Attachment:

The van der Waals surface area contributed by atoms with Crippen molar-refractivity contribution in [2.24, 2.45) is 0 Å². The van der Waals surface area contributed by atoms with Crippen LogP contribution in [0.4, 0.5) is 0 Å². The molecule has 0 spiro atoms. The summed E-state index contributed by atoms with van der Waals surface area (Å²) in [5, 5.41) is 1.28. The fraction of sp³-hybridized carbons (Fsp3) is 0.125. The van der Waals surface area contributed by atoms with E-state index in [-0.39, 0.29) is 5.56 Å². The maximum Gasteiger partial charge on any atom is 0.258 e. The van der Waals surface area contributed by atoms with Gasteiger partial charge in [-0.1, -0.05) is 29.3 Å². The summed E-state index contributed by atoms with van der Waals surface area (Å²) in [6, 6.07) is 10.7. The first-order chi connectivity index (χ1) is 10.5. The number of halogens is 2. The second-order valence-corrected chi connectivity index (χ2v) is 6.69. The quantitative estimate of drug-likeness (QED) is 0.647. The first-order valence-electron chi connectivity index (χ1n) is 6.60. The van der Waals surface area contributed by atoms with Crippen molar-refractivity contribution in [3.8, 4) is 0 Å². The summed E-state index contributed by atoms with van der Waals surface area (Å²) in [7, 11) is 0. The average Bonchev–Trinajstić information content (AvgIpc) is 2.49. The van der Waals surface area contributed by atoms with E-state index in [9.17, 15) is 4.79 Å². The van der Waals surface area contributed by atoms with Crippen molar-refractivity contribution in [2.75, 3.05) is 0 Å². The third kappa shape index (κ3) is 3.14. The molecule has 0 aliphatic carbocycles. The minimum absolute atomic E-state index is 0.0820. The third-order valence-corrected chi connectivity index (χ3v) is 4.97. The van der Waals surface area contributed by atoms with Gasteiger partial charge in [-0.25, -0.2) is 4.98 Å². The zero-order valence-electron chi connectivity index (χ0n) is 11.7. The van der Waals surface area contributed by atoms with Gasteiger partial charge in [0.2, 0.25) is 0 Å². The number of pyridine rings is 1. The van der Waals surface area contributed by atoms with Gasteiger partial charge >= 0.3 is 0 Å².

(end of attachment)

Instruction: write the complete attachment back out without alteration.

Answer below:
The van der Waals surface area contributed by atoms with Crippen molar-refractivity contribution in [2.24, 2.45) is 0 Å². The van der Waals surface area contributed by atoms with Crippen LogP contribution in [0.4, 0.5) is 0 Å². The molecule has 0 spiro atoms. The summed E-state index contributed by atoms with van der Waals surface area (Å²) in [5, 5.41) is 1.28. The fraction of sp³-hybridized carbons (Fsp3) is 0.125. The van der Waals surface area contributed by atoms with E-state index in [-0.39, 0.29) is 5.56 Å². The maximum Gasteiger partial charge on any atom is 0.258 e. The van der Waals surface area contributed by atoms with Gasteiger partial charge in [-0.1, -0.05) is 29.3 Å². The summed E-state index contributed by atoms with van der Waals surface area (Å²) in [6, 6.07) is 10.7. The first-order chi connectivity index (χ1) is 10.5. The number of halogens is 2. The second-order valence-corrected chi connectivity index (χ2v) is 6.69. The quantitative estimate of drug-likeness (QED) is 0.647. The first-order valence-electron chi connectivity index (χ1n) is 6.60. The van der Waals surface area contributed by atoms with Crippen molar-refractivity contribution in [3.8, 4) is 0 Å². The summed E-state index contributed by atoms with van der Waals surface area (Å²) in [7, 11) is 0. The average Bonchev–Trinajstić information content (AvgIpc) is 2.49. The van der Waals surface area contributed by atoms with E-state index in [9.17, 15) is 4.79 Å². The van der Waals surface area contributed by atoms with Crippen molar-refractivity contribution in [2.75, 3.05) is 0 Å². The third kappa shape index (κ3) is 3.14. The molecule has 0 aliphatic carbocycles. The minimum absolute atomic E-state index is 0.0820. The third-order valence-corrected chi connectivity index (χ3v) is 4.97. The van der Waals surface area contributed by atoms with Gasteiger partial charge in [-0.25, -0.2) is 4.98 Å². The zero-order valence-electron chi connectivity index (χ0n) is 11.7. The van der Waals surface area contributed by atoms with Gasteiger partial charge in [0.2, 0.25) is 0 Å². The number of pyridine rings is 1. The van der Waals surface area contributed by atoms with Gasteiger partial charge >= 0.3 is 0 Å².